With its razzle-dazzle wordplay and kaleidoscope of subjects, Sonnet L’Abbé’s second collection of poems is a tour-de-force. L’Abbé invents her own unique poetics, coupling a glittering variety of patterns with tumbling rhythms and rhymes. And with this refreshed language, she reconsiders all the rules for twenty-first-century life. The poems work like a whirlwind, ranging from the intimacy of infancy to the shock of whole civilizations razed by war, and are infused with a political undertone that reveals a child’s emerging understanding of identity, of specific citizenship, of bodies physical and psychological, of language, imagination, and dream. Whether funny or funky, candid or subtle, amused and ironic or stunned in fright, the poems are guided by a fierce intelligence that never oversimplifies the world. Killarnoe, the poet tells us, “is a place I invented right now. I just built it from my head.” And in its reconsideration of what it means to be, Killarnoe is fascinating, charged, and inspired.
About the author
Sonnet L’Abbé is a Toronto-born writer of French-Canadian and Guyanese descent. She is the author of two collections of poetry, A Strange Relief and, most recently, Killarnoe. Her work has been internationally published and anthologized. In 2000, she won the Bronwen Wallace Memorial Award for most promising writer under 35. L’Abbé teaches writing at the University of Toronto’s School of Continuing Studies and reviews poetry for the Globe and Mail.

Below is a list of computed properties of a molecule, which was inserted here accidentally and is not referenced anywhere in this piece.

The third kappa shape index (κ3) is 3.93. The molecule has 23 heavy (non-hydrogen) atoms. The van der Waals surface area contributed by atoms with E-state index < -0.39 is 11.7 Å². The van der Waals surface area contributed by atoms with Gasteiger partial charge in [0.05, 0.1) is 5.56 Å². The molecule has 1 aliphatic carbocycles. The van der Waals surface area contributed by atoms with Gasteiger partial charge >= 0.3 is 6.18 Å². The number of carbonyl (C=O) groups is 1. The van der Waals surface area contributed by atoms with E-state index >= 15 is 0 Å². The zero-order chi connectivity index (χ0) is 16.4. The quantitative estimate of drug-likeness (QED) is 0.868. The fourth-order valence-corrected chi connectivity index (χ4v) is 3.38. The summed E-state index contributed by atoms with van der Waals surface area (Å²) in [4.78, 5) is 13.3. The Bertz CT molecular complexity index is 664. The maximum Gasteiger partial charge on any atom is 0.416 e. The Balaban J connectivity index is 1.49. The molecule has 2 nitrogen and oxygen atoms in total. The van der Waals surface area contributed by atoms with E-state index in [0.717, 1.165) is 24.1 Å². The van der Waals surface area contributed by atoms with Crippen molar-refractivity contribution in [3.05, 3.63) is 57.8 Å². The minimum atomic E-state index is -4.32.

Excerpt: Killarnoe: Poems (by (author) Sonnet L'Abbe)
this o is my throat
this o is my oh yeah
this o is my really
this o is my credulousness
this o is my soundful closed
this o is my politeness
this o is my mask
this o is my feigned interest
this o is my I see
this o is the shared place
this o is my sympathy
this o is my mistake
this o is my aha
this o is my incredulousness
this o is my startling backward
this o is our otherness
this o is just o
this o is symbolic sound
this o is the presence of nothing
this o is common ground
this o is my lips
this o is my gentle kiss
this o is my suckling
o my greedy tenderness
A Word about the Poem by Sonnet L’Abbe
One of the interests I explore in Killarnoe is the unspoken relationship of phonemes (basic units of sound in language, like “ah,” or “sh,” or “uh”) to meaning. There’s an intuitive connection between the feeling elicited in the body when pronouncing a word and its signification. For example, the pristine sound of “ee” suggests a clean, free motion or a scream, while the hollow sound of “oh” suggests something lower, something whole and orblike.
I’m also interested in how these sounds get coded culturally, in what “sounds foreign” to Canadian ears. Where bazaars are common, names with “z” aren’t bizarre, but what does it mean to be named Aziz or Zalena here?
How the Poem Works by Margaret Christakos
Living in parentheses is resisted through utterance, on the wing’s highest heart and at language’s most inner pitches, so that the reverberations of that tiniest of bon mots signifies the radiance of the self. L’Abbe’s incantatory repetition and melodic optimism complete a notative poetics of private thought, of public comeback, and of identity inscription. Greedy, and tender, like the mouth itself.
“It is unusual for such exceptional talent to be presented in a first collection of poetry, assured and fired with such scope and intensity.…”
—Austin Clarke (on A Strange Relief )